Affordable housing bill clears House
A Democrat-sponsored bill that aims to provide more access to affordable housing in Colorado passed the House on March 4, following a party-line vote.
Democrats see the bill as an overdue piece of legislation that would help struggling families obtain roofs over their heads, including those who were affected by last year's flooding that ravaged parts of the state.
But House Republicans said Democrats' own policies have contributed to the lack of affordable housing and that the bill's effort to help flood-impacted families doesn't go far enough.
House Bill 1017 would provide tax incentives to developers who construct affordable or reasonably-priced homes. The bill also gives the state's Home Investment Trust Fund the ability to make more low-interest loans available for the purposes of affordable housing construction.
The bill would impact the state's General Fund by $40 million over the next decade.
Rep. Crisanta Duran, D-Denver, the bill's sponsor, said the legislation is a response to the increasing need for affordable housing in Colorado, where rents continue to rise, causing more people to become priced out of their neighborhoods.
"It is an issue that has hit every single corner of our state, in both urban and rural areas," Duran said just before the House vote.
A bill amendment that was added prior to the House vote would give housing priority to those who were affected by last year's floods in the northern part of the state.
However, House Republicans said they needed more assurance that the bill would give priority to flood victims and proposed an amendment that would require 50 percent of the money to be set aside for that purpose.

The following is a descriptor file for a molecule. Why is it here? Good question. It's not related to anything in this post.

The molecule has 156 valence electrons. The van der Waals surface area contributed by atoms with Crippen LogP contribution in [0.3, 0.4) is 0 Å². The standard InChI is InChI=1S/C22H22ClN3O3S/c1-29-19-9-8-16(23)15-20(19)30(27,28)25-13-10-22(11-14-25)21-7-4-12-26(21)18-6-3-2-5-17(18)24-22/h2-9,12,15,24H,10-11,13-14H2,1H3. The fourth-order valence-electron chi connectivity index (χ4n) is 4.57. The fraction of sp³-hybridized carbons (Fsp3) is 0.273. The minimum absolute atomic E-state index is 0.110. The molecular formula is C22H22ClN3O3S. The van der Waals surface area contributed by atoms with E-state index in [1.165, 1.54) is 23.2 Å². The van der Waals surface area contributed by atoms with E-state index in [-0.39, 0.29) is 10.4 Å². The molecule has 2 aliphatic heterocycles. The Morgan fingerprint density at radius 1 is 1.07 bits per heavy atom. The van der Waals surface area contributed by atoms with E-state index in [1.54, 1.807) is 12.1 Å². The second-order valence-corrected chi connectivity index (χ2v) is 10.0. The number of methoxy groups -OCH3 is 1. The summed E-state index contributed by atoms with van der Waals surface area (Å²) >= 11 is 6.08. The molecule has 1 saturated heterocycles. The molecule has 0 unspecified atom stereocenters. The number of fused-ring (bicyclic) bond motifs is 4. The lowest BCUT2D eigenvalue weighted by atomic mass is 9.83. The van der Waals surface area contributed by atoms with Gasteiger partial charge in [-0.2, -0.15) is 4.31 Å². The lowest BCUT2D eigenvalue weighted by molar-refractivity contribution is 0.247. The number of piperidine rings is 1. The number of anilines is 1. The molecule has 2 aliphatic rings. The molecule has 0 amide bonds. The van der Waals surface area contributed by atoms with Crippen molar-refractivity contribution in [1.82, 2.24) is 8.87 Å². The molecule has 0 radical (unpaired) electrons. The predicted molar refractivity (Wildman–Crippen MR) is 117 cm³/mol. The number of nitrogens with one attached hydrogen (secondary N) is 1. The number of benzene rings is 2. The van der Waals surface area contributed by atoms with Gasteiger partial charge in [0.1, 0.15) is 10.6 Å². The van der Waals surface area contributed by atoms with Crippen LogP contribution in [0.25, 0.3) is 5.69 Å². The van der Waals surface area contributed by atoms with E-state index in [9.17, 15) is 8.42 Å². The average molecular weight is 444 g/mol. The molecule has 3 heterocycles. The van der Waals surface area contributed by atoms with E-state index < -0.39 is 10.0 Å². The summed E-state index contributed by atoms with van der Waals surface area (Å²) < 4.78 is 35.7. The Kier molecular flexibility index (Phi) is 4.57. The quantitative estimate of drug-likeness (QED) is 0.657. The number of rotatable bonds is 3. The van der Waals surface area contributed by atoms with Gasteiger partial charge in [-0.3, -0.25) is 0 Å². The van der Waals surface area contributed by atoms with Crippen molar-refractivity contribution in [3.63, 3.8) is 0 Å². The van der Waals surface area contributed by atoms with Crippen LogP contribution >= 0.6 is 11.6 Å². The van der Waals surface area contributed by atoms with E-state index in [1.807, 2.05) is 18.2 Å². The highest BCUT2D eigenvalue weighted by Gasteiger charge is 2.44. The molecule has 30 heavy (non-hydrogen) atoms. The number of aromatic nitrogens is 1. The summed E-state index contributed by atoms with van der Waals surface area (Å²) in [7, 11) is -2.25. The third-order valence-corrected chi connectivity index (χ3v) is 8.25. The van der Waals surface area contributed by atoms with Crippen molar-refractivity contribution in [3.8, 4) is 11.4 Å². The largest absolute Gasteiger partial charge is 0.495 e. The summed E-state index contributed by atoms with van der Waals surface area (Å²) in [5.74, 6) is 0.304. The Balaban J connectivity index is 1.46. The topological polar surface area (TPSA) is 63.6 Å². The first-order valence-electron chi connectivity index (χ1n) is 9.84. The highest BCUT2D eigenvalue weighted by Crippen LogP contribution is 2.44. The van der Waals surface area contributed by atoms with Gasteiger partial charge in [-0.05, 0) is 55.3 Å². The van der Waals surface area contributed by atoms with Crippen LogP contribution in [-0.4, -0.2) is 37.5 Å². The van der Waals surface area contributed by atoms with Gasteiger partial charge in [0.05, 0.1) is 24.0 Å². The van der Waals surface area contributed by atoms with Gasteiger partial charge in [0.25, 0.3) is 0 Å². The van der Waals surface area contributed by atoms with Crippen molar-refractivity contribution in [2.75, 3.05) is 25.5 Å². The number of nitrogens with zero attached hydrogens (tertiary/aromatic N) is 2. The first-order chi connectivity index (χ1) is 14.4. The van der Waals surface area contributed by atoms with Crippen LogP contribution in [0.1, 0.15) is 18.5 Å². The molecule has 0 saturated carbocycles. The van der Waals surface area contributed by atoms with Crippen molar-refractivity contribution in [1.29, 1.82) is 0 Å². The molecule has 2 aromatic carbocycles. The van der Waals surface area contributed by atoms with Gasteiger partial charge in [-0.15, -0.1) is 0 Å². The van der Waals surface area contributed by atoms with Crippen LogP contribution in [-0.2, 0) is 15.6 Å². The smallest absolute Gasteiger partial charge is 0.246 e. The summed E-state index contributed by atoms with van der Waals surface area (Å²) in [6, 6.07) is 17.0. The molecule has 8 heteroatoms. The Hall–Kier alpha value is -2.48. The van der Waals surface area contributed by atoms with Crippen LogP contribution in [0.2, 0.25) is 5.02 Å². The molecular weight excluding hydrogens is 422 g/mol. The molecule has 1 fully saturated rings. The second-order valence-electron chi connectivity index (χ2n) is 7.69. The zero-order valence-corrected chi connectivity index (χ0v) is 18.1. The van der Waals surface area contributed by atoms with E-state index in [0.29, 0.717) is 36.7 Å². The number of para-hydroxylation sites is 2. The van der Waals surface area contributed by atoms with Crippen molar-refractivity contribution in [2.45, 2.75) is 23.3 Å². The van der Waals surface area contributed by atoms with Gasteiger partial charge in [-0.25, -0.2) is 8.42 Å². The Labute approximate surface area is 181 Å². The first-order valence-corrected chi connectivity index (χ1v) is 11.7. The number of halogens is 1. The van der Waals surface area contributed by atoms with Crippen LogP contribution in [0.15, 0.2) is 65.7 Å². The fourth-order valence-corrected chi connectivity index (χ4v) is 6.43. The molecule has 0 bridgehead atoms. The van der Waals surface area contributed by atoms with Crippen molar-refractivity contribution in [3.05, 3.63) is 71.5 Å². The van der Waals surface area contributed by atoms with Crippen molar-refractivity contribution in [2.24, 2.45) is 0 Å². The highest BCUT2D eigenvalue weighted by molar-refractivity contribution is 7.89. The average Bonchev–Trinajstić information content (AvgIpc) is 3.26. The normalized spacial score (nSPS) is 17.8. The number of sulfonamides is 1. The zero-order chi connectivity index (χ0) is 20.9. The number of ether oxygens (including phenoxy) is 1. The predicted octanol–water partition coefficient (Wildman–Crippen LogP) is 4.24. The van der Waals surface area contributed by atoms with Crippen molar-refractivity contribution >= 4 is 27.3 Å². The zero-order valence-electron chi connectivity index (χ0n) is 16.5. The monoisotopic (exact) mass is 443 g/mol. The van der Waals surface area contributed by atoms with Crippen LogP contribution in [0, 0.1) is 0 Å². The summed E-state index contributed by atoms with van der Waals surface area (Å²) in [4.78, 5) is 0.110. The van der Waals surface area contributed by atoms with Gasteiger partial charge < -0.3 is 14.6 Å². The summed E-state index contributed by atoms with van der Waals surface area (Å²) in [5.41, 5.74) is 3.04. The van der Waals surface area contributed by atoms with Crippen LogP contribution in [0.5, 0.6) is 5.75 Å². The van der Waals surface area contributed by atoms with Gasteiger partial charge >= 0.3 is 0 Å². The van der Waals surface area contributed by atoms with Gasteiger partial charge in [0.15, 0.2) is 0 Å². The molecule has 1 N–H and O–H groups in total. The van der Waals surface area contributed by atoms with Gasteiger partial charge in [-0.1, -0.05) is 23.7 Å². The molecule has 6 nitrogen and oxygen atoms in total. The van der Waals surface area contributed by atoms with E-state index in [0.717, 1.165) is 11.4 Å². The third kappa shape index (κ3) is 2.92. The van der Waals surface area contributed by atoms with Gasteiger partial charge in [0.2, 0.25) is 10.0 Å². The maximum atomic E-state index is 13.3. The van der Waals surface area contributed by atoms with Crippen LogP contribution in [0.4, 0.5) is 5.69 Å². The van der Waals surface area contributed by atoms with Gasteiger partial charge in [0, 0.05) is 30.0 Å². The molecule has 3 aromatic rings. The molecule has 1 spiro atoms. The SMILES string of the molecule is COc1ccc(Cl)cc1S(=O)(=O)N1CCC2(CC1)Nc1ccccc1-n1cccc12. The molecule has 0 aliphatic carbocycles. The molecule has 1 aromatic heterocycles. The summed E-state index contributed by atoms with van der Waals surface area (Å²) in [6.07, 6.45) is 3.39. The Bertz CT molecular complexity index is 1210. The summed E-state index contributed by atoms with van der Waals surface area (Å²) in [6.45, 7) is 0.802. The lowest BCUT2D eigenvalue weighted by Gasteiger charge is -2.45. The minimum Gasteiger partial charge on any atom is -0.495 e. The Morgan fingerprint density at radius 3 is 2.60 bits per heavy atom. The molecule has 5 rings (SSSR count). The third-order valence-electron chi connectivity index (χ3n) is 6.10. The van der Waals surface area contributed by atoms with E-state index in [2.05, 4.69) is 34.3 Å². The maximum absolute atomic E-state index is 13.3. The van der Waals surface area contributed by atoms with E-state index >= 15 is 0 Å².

That and several other Republican amendments failed.
And Republicans wondered whether this bill would do anything to help the state's affordable housing issues, to begin with. Rep. Cheri Gerou, R-Evergreen, said that Democrats' own regulations on the construction industry - which were meant to provide more consumer protections - have raised insurance costs and have made it less desirable for developers to build affordable homes.
"We've basically killed affordable housing in the private sector and this bill does nothing to help that," Gerou said.
House Minority Leader Brian DelGrosso, R-Loveland, agreed with his Republican colleague.
"We think we're going to dangle a few dollars of a credit in front of someone and that it's somehow going to solve the problem?" he said. "We're kidding ourselves."
But Rep. Jonathan Singer, D-Longmont, quoted Chinese philosopher Confucius as he accused Republicans of playing politics for not getting their way in the amendment process.
"While on the road to revenge we need to be prepared to dig two graves," Singer said. "We as a body cannot afford to waste time with petty partisanship when it comes to the flood or this bill."